When does a computer program operate at the level of the architecture of a computer?

In a recent UK-IPO hearing UK company ProProcure Ltd had its (first and only) patent application refused because the invention related to a program for a computer as such.

Under UK law the contribution of an invention must not solely relate to a program for a computer.  A “technical” contribution is required.  If a computer program makes a technical contribution then, according to the law, it is more than simply a computer program and might qualify for patent protection.  In practice it is difficult to assess whether any technical contribution is present and so in AT&T/CVON the Courts provided some guidance in the form of signposts that might indicate whether a computer program has a technical effect.  This decision was of interest for its interpretation of signpost (ii), which says one should consider:

whether the claimed technical effect operates at the level of the architecture of the computer; that is to say whether the effect is produced irrespective of the data being processed or the applications being run

In this case the invention addressed a problem associated with object-oriented programs being required to interrogate a relational database when the two are not compatible.  The approach taken in the invention was to send queries from object-oriented programs to a Query Planner module that could process queries against a database in a single batch.  This removed redundant query operations and reduced problems associated with lazy loading and eager loading.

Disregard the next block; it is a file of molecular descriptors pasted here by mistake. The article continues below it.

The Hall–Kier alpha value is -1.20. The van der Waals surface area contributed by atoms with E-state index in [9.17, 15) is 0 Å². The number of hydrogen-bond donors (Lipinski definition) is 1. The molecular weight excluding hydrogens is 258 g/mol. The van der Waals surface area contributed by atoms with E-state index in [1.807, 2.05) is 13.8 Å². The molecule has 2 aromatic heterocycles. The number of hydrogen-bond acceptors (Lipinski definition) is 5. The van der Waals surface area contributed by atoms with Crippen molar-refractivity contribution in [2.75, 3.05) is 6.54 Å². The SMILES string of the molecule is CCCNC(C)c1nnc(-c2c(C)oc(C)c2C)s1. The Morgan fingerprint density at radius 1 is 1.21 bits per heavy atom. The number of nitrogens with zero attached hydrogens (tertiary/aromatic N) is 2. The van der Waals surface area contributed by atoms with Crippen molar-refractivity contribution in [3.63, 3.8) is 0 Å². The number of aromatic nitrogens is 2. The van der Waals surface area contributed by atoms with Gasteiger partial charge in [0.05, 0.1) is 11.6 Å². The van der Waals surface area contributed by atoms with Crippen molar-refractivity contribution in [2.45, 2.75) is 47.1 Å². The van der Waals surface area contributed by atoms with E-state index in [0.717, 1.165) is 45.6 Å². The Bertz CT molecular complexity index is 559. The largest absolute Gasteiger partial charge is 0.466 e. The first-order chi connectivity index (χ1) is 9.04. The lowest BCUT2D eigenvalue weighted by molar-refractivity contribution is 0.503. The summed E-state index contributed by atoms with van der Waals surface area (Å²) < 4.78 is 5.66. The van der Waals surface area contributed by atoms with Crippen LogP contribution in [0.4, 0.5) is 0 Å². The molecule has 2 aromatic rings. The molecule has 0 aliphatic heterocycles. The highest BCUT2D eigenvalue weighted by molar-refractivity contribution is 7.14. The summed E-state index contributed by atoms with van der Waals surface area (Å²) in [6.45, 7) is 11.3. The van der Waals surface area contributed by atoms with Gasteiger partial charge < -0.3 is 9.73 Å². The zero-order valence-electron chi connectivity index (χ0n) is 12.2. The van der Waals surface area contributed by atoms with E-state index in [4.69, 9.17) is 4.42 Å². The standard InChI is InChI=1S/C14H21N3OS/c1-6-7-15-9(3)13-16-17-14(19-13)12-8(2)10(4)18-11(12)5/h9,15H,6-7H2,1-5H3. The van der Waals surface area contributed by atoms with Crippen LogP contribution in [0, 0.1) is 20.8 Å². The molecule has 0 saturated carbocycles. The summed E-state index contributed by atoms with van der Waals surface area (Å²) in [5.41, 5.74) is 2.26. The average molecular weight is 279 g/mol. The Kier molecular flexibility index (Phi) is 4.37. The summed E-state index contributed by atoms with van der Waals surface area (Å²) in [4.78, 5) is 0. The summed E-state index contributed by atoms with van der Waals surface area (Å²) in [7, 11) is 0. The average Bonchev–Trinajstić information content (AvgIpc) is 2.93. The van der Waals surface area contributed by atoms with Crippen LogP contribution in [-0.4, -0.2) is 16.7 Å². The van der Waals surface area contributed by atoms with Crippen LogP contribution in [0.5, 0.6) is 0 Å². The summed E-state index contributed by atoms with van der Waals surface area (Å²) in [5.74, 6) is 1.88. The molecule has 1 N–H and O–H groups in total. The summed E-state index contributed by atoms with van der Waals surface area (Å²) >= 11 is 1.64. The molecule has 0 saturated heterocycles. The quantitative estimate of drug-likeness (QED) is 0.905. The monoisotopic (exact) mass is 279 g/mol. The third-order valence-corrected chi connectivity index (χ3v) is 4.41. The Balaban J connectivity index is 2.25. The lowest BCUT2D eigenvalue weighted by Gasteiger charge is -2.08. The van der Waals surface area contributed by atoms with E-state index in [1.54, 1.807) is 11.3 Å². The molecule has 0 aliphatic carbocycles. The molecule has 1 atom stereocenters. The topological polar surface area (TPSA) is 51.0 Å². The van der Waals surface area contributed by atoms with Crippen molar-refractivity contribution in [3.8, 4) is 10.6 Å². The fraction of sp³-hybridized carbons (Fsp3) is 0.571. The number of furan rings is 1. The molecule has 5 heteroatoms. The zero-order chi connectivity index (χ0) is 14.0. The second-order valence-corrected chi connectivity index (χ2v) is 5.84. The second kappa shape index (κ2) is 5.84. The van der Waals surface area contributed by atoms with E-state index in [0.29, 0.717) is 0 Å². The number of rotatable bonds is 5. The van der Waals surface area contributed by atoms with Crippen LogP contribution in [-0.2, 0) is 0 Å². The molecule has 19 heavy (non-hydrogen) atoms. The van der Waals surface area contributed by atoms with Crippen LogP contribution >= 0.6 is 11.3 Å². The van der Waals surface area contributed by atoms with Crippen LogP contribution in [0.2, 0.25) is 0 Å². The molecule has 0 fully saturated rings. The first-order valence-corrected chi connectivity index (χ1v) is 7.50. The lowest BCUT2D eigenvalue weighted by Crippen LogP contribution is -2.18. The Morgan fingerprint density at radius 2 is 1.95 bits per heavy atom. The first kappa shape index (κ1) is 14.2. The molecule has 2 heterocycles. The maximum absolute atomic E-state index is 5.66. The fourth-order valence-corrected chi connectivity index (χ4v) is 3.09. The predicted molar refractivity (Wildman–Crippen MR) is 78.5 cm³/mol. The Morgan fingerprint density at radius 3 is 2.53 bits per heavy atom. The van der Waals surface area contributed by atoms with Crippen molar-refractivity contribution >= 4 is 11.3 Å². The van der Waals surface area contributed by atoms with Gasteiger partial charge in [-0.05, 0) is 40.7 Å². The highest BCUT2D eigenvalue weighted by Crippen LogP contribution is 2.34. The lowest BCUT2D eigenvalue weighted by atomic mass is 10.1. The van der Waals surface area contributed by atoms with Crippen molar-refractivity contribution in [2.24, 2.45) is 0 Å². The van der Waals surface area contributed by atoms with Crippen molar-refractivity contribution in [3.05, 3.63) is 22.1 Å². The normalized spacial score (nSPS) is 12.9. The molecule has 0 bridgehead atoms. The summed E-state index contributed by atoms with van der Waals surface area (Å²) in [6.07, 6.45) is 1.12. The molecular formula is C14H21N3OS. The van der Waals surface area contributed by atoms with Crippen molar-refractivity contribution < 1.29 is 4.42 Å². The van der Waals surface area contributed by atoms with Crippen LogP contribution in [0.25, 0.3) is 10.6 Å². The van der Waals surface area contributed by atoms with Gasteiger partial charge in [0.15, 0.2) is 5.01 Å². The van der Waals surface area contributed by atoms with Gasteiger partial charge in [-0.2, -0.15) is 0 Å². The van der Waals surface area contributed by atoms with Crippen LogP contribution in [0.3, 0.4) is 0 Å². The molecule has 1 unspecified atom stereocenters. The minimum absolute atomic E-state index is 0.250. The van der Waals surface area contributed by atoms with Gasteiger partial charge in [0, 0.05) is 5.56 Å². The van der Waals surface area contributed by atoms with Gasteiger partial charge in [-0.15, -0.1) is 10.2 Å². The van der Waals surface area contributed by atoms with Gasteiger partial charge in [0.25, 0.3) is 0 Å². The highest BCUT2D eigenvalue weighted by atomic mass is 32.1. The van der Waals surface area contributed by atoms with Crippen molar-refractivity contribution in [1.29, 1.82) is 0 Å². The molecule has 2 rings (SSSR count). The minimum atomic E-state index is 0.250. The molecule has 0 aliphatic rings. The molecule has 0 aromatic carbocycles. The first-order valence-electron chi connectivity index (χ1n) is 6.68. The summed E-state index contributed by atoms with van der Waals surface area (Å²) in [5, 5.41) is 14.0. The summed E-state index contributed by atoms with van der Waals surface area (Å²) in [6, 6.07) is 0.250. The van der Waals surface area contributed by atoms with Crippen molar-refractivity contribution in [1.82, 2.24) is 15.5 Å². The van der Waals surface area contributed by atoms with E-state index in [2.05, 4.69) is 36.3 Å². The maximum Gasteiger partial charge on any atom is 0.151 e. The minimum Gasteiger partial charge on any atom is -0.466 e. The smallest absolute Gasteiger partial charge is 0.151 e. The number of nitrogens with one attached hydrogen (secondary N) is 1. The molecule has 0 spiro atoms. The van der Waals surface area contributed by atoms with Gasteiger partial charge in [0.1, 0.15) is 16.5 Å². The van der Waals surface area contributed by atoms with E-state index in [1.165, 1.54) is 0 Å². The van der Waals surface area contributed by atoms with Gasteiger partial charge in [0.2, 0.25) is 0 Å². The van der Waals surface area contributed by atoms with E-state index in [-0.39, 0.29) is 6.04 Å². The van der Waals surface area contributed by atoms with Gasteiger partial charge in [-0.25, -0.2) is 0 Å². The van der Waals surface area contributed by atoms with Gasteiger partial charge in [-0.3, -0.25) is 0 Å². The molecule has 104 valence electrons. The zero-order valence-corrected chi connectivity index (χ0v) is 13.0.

The applicant argued that the technique could be performed irrespective of the data being processed, and irrespective of the applications being run.  Therefore, according to the applicant, the invention is one that operates at the level of architecture of the computer, meaning that it achieves a technical effect.

The UK-IPO did not agree.  According to their reasoning the invention is specific to an object-oriented program querying a relational database.  Therefore, the effect is not produced irrespective of the data being processed or the applications being run.  In contrast, it requires a specific type of program and a specific type of query.  The technique could be operated within the application layer and the underlying computer would use architectural resources in a conventional manner.  Therefore, the invention related to a computer program as such, and is excluded from patentability.

This decision provides some helpful insight into the meaning of the “level of the architecture” of a computer.  If the novel aspects of an invention are reliant on a particular type of data or query then it may be difficult to obtain a patent.

The other AT&T signposts cannot be ignored, however.  In some cases it may still be possible to obtain protection if one of the other signposts is met.  For example, if it can be shown that the invention provides an effect outside the computer, or if the program makes the computer a better computer in the sense of running more efficiently and effectively as a computer.

See here for more information on patenting computer implemented inventions.

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